In 1969 the CBS company bought the majority of shares in the company, while there was no official name change the company now traded as either Dallas, Dallas-Arbiter or CBS/Arbiter depending on what sort of musical instruments and to what market it was peddling. In 1975 Ivor Arbiter sold his shares in the company and left the board..

Jerry Jones Guitars
Company based in Nashville, Tennessee, USA that manufactured electric guitars and sitars between the late 90's and 2011. Most of their models were based on based on old Danelectro designs, since the company is fairly recently gone their website is still up with only a couple of models missing.

Jim Faulkner
A builder of acoustic musical instruments based in Indianapolis, Indiana, USA. Known for his work on "early musical instruments", but note that term has a different meaning in the USA than in the rest of the world, in this parlance it meant that he worked on popular stringed musical instruments from the early 20th century like guitars, violins and banjos, he had by the 1960's become noted for his modifications to the resonators of banjos, actually for a time in the 1960's into the early 70's he supplied resonator rings to companies such as Gibson, and that company did in fact copy his banjo neck design compleatly a few years later. Indeed it is for his banjo work that he is best remembered today.

Although the mainstay of Mr. Faulkner's business in the 60's remained repairing and modification of musical instruments in addition to the wholesale and retail supply of instrument parts he manufacture a line of banjos that he sold under the Reuben Banjos brand, named after the old folk song "Old Reuben" aka "Reuben's Train" he also made capos designed by Earl Scruggs that were sold under the Scruggs-Ruben name, the name stamped on the capo is a misspelling of Reuben but since it would have cost money to remake the stamp he decided it was not worth it.

Spares & service : Since the Reuben's banjos were only made in limited numbers no-one is explicitly advertising repairs of these instruments, however his parts and modifications are well known amongst banjo builders and repairers, especially in the northern USA so any competent tradesman should be able to work on them. As far as banjos go Frank Neat was originally mentored by Faulkner and it is worth a try talking to him even though his company does not usually perform repairs.

Resources : - Pictures of a Scruggs - Ruben capo - Another S-R capo, this one has been encased in clear tubing, but the natural rubber used on the original rots away, this is a common mod..

Johann Friedrich Luther
Hessian carpenter and organ builder born in AŖlar on either November the 2nd or 24th in 1806 (accounts vary), apprenticed as a carpenter and organ builder in his teens and 20ís and was a journeyman in both professions but he appears not to have finished a masterpiece in either but rather found work in an unknown piano factory, the piano industry was booming at the time and someone with the skill set of Hr. Luther would probably have fitted right in. He is believed to have later become a piano builder journeyman although that is not known for sure. Moved to the USA in 1837 and started a small factory building pianos in New York later the same year, it is for his pianos that he is best remembered these days, although the factory is thought to have built some harmoniums/reed organs as well (known as melodeons in the USA).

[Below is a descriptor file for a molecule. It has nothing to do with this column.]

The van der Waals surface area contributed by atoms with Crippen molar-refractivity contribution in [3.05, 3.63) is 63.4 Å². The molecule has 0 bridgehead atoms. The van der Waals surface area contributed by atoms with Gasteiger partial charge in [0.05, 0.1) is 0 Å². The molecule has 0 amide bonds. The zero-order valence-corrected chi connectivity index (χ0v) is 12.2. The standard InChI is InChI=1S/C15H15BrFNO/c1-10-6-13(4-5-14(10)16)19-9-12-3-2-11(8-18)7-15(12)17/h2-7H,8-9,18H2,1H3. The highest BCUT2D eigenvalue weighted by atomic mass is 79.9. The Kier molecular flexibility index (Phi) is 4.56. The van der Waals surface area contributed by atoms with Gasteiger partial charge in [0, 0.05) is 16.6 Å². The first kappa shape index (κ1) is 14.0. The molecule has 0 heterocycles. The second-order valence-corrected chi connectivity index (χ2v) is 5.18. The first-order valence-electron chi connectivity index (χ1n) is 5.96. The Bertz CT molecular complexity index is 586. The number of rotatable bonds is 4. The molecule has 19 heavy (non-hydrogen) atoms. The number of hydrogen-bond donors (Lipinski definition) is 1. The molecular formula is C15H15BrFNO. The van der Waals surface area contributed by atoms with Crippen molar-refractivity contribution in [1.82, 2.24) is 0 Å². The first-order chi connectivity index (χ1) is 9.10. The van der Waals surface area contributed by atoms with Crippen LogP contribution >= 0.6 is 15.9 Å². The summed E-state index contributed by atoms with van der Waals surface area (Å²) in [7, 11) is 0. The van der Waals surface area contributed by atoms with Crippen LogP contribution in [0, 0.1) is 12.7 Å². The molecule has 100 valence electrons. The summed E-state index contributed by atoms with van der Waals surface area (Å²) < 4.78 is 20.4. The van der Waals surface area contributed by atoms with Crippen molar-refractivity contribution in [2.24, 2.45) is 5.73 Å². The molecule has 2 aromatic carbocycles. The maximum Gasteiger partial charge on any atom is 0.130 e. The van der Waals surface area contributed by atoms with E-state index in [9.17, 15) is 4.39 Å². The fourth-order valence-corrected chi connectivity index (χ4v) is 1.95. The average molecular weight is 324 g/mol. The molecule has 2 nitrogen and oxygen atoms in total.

His pianos are branded as John F. Luther or J.F. Luther but by this time he had anglicised his name as John Frederick Luther for marketing purposes although he continued to use the German form of the name himself for the rest of his life. In addition to making pianos he did in his later years work as a keyboard repairer and piano tuner as after 1850 there sprang up over 50 piano factories in NY City alone and he had to scale down his operation as he could not compete with the bigger and better financed concerns, he was in the latter half of his carrier in fact better known as a repairer and tuner even though he did not stop building instruments until he retired in 1885. Passed away on August the 2nd in 1896.

Surprisingly enough his passing was more widely reported in the international press that it was in the American one due to a number of factors, before he left for the USA he had invented the upright grand piano, a fact that was acknowledged in Europe and European colonies but not well known in his adopted homeland, and seems to have been written out of the history books since. He was also at the time noted for having founded the first piano factory in New York state and one of the first in the USA, another German speaker called Wilhelm Lindemann had opened up a NYC shop a year earlier than Luther but he had worked as a repairer and not a builder and at the time he was not thought to have started building pianos serially until 1838 under another name, or 1842 under his own. But perhaps more notable for the staunchly Lutheran northern European press, J. F. Luther was a direct descendant of protestant movement founder Martin Luther on the male line.

It should be noted that there were a number of other piano builders with the last name Luther in 19th century USA, but they are not believed to have been related to Johann Friedrich and AFAIK no-one else with the name operated from NY.

John E. Dallas (Banjos & zither banjos) See --> J. E. Dallas & Sons

Juan Orozco (Classical guitars) See --> Juan Orozco

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The site was last compiled on Sun Nov 10 2013 at 9:15:00am